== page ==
And if he is right, it must mean that either a) God is not just, and lets serious wrongdoing go unpunished, or b) there is no serious wrongdoing or c) God is powerless to see justice done. I have no real idea which of these three (heretical) positions Chalke would claim for his own. He does suggest that God is so ‘for us’ that our most appalling deeds are just swept under the judicial carpet so he can stay nice, and sin isn’t really about God, anyway – it’s just things we do to hurt ourselves and each other. The holocaust, infanticide, torture-for-fun, serial killing, child abuse – there are not things that God has to deliver justice on. Somehow, justice just happens, as we suffer the consequence of our own actions. I don’t need to ask how 3 million Jews feel about the justice Hitler received in this life. How do you feel about the Boko Haram members who have kidnapped more than 200 schoolgirls? Are they guilty of doing anything wrong? Would it be fine for God to just forgive them, with no real justice? For them to just get away with it? God is not less concerned about justice than us; not less passionate for good, or more gladly tolerant of evil. Our hearts cry out for justice because we are made like God, and God is perfectly just.
The bible commands us to forgive freely, bear no grudges, and not seek revenge – but it does so on the basis that God will see justice done, so we don’t need to: indeed, we can’t. If we finally seek from God only justice, we seek to be sent to hell. In order for us to be forgiving and leave our enemies unpunished, the bible establishes for us that all sin will, eventually, be reckoned, and all sinners punished – either in hell or on the cross – and we don’t have to make sure that that happens. We can leave all that to God.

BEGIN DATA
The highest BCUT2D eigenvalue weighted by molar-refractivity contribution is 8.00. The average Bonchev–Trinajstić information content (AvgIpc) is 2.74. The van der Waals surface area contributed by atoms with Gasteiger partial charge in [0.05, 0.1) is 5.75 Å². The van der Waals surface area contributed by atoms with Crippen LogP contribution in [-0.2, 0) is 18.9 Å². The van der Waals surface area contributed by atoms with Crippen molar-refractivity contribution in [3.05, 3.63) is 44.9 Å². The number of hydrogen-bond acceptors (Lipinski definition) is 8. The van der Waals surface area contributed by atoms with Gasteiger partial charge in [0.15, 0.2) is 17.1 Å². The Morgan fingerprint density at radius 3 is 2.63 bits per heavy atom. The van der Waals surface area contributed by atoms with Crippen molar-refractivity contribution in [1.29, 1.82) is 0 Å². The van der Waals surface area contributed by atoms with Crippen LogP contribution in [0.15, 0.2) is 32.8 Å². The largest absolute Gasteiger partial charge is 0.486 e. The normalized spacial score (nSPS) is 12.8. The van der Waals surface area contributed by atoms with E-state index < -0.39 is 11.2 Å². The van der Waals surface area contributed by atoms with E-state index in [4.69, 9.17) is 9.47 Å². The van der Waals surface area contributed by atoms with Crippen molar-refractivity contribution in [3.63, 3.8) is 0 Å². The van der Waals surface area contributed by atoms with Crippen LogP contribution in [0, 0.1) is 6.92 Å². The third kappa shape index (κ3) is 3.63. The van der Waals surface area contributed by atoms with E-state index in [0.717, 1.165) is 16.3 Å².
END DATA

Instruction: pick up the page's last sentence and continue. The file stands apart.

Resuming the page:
But here, again, Chalke differs markedly from the view that mainstream evangelicalism has always held. He says Jesus did not die on the cross to pay for the sins of anyone. There was no payment needed, because there was no wrathful requirement of justice from God. For him, the idea that Jesus died suffering God’s punishment in our place is a horrible insult to the character of God. And he gives example after example of bad views (or poor explanations) of the atonement, says, look how ugly these are – and then runs right past the biblical position (sometimes called penal substitutionary atonement) in his mad rush to get away from the moral ugly and ends up with no real atonement at all. God never was that mad at us, so no reconciliation was ever needed. And bizarrely, the cross becomes a proof of this, for him.
But the bible says this: the cross is proof that God does take sin seriously, it must be punished, and death comes to all men because of it. And the resurrection proves that, because the God-man Jesus died having lived a perfect life (so he didn’t need to die to pay for his sins), death will not be the last word for those who are in Jesus. That is our only hope of escaping from the legal sentence of death that we all deserve. The bible says it is appointed to men to die once, and then to face judgement, because the wage that our sin earns is death, but God loved the world in this way; he gave his unique Son Jesus over to death, so whoever believes in him will not die, but have eternal life. In this way, God made him who had no sin to be sin for us, so that in him, we might become the righteousness of God, and salvation cannot be had any other way.
Don’t listen to Chalke, or to any other person who brings you a different gospel. Listen to the word of God, the bible, which is about Jesus, and is the only way we can know Jesus, the incarnate word of God. The bible is the word of Jesus, inspired by the Spirit of Jesus, and does not misrepresent him in any way. The bible is the word of life, revealing as it does he who has life in himself, and whom to know is eternal life – our saviour, the Lord Jesus.
In short, don’t let Steve Chalke tell you who Jesus is, and what he was about. Let God tell you. God has spoken, God does not lie, and the bible is his word.